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Television executive Marcellus Winston Alexander, Jr. was born on October 3, 1951 in Austin, Texas to Juanita Smith and Marcellus Alexander. In 1973, he graduated with his B.S. degree in speech and journalism from Texas State University in San Marcos, Texas.
In 1982, Alexander was hired as a general sales manager at the then-American Broadcasting Company owned and operated station WRIF-FM in Detroit, Michigan. In 1984, he was promoted to vice president and general manager of WRIF-FM. Then, in 1986, Alexander helped organize an investor group that purchased WRIF from Cap Cities/ABC, while also serving as chief operating officer of Silver Star Communications in Detroit. From 1987 to 1989, he worked as station manager and acting general manager of KYW-TV in Philadelphia, Pennsylvania. From 1989 until 1999, Alexander served as vice president and general manager of Baltimore, Maryland’s WJZ-TV, where he expanded the local news, brought back the Baltimore Orioles broadcasts, and through a network affiliation change, sustained WJZ’s market dominance. In 1999, Alexander returned to KYW as vice president and general manager, where he served until 2002. While at KYW, he improved the station's news product, revitalized sales and strengthened its ties to the community.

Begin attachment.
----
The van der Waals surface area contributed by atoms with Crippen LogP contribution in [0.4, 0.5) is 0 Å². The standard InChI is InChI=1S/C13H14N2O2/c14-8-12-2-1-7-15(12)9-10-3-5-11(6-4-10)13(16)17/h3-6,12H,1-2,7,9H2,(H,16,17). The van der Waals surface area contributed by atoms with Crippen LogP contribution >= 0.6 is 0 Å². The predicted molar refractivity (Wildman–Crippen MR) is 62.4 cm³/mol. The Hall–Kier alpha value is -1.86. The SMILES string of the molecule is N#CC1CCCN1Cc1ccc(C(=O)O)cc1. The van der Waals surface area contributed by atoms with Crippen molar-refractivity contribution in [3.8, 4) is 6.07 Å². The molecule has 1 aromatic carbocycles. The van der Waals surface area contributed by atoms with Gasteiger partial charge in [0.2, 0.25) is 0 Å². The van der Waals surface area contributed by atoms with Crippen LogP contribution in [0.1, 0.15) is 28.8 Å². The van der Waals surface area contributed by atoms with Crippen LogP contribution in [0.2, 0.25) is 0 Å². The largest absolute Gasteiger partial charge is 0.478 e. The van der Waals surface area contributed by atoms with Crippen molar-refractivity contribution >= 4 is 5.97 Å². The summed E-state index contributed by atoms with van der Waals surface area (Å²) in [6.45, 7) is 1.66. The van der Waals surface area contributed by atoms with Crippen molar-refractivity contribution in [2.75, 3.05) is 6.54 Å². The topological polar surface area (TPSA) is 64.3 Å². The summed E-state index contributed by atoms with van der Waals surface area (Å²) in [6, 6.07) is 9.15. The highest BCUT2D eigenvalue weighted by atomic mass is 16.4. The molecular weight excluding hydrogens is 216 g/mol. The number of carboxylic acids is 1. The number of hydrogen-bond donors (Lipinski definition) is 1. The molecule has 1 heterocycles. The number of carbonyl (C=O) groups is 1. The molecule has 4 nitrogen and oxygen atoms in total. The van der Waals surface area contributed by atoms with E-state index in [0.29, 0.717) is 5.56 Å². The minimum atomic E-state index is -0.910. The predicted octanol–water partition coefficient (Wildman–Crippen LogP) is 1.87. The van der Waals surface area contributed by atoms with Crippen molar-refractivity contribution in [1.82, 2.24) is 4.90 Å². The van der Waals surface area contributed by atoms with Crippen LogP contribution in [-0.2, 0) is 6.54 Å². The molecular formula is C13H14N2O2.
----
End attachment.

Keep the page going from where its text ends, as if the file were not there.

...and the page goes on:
In 2002, Alexander was named executive vice president of television for the National Association of Broadcasters. His responsibilities included growing TV's membership, as well as overseeing the Futures Summit, Small Market Exchange, account executive webcasts and key events and sessions at the NAB Show. In 2004, Alexander was named president of the National Association of Broadcasters Education Foundation (NABEF).
Alexander has served on the boards of numerous organizations, including the Baltimore Urban League, the Advertising Association of Baltimore, the Kennedy Institute, and the Advertising and Professional Club. He has been a member of the National Association of Black Journalists since 1987. Alexander has also received many awards and honors for his work. In 1991, he received both the Distinguished Black Marylander Award from Towson State University, and the Humanitarian Award from the Juvenile Diabetes Association. In 1994, his alma mater presented him with its Distinguished Alumni Award; and, in 1995, he received an honorary doctorate degree from Western Maryland College.
Marcellus Alexander was interviewed by The HistoryMakers on December 2, 2013.